All participants of the two focus groups knew that they should talk to their health care providers if they had any side effects or problems with any hypertension medications. No patient reported receiving incorrect doses of drugs when prompted, and no nurse knew first hand of a patient receiving the wrong dose. Both patients and nurses had concerns about side effects, which included too frequent urination and erectile dysfunction for men. Nurses cited side effects as the primary cause of non-adherence, and a few hypertensive focus group participants stated that they switched medications because of side effects.

The influence of side effects on medication adherence seemed greater in men, compared to women. One nurse noted. “Men are more reluctant to take antihypertensive drugs because of the sexual side effects.” . Another nurse elaborated with a clarification:

… the main reason why males are likely to stop taking medications is side effects, while females stop if they feel their BP has gone down. They asked, ‘why should they continue taking the drugs if they are okay?’

The above was corroborated by views of some hypertensive participants. One male participant expressed their worry about the medicine's effect on his sex life.

I had erectile dysfunction and had told the CVD nurse, but she laughed and did not change my medicines. So, I chose to stay off the drugs for a while.

A nurse reported that patients would wait too long to report problems with their medications:

When they start experiencing side effects, instead of reporting immediately, they stop taking their medications and wait until their next visit. Some will not even come to you at all.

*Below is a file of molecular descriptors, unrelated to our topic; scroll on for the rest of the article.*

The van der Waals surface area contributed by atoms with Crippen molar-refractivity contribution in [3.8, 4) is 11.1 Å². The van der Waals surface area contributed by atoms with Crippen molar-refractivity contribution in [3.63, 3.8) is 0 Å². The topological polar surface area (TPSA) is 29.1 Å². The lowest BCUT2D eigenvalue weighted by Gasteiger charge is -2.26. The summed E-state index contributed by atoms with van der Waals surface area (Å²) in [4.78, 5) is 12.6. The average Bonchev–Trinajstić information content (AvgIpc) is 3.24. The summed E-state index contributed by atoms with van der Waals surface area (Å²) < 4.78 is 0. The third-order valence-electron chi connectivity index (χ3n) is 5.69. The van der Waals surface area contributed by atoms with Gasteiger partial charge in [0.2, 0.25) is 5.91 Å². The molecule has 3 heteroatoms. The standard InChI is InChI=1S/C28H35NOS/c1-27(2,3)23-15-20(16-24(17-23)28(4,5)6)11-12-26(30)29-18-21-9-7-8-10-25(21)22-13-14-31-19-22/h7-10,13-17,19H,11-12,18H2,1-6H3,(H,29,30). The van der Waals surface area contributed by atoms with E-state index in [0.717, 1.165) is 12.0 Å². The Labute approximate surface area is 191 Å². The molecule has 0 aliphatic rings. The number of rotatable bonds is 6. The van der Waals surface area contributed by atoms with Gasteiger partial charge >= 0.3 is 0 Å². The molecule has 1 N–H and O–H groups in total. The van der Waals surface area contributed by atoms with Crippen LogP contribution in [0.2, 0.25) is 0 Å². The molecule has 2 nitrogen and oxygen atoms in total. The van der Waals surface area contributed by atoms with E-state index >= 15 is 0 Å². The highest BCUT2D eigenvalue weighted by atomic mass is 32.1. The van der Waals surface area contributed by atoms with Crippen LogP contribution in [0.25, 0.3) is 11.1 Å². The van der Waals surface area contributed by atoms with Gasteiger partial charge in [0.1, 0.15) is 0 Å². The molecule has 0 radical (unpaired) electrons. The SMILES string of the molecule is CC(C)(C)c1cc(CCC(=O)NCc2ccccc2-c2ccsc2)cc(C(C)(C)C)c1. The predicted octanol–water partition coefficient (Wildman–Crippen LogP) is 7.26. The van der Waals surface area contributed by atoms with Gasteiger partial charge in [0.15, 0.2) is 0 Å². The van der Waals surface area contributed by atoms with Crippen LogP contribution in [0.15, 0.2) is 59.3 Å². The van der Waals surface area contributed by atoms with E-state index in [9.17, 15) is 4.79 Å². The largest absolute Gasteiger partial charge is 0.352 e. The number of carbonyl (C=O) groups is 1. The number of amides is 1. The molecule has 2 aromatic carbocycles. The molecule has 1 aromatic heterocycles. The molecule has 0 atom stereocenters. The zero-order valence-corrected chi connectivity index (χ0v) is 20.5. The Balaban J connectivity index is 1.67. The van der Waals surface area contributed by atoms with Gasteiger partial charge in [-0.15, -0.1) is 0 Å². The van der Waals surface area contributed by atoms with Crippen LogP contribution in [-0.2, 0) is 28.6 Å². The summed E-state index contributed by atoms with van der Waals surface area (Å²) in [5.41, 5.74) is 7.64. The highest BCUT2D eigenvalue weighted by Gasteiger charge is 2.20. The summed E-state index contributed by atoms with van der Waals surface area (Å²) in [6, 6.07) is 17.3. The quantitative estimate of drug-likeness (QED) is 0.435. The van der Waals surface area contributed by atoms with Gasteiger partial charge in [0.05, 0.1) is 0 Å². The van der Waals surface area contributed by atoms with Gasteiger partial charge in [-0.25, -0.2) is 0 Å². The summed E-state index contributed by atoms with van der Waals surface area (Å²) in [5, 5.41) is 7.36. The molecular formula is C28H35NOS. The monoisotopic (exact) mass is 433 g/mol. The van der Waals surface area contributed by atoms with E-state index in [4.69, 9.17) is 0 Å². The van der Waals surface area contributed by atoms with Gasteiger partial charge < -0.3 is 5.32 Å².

We also explored the challenges associated with the life-long management of hypertension. For instance, adherence was hampered as many patients did not realize the medications were meant to be continued even after their blood pressure was lowered. One participant gave an example of stopping taking the drugs once the symptoms disappear.

I have seen that you can’t stop the medication. I’m saying this because during Christmas I stopped taking my medication so that I could enjoy the season but after Christmas I realized that my heart started beating abnormally again. When I went to check it was around 200. The doctor told me that I have stopped taking my medication. I tried to lie but he insisted that I had stopped. He gave me some medications that I took for three days. I went back and the BP reduced to 130 and he told me it’s because I have taken the medication this time.

A pharmacist attributed the life-long hypertension treatment challenge to polypharmacy.

The quantity of drugs given to patients to take discourages them from adhering for a long time. The sheer number of drugs discouraged them, although it was noted that if you gave patients too few medications they would also complain.

Reconciling two health systems and cultures: traditional medicine vs Western medicine

The desire for curative drugs rather than management is a major barrier to adherence to antihypertensive medications. There are many traditional or herbal medications in Ghana that are perceived to cure hypertension. While antihypertensive drugs are taken for life to manage the condition, traditional/herbal medicines purport to be curative. This perception often discourages people from accessing allopathic care and if they do, continuation of the treatment for life is a challenge. According to nurses, some of their clients reported taking traditional medicines. Some of the patients also told us they took traditional medicines but did not tell the CVD nurse and admonished us not tell them. A participant said prior to ComHIP he nearly had a stroke and started taking herbal medications that were made by his brother. However, when he combined the herbal and allopathic medications, he experienced some negative effects, so he stopped taking the local one. Another participant stated that he only sought hospital care out of his concern of not having sufficient traditional medicines.

The illustrations below show the popularity of traditional medicines, which are sometimes taken concomitantly with allopathic antihypertensives or may be used as a substitute for the allopathic medications: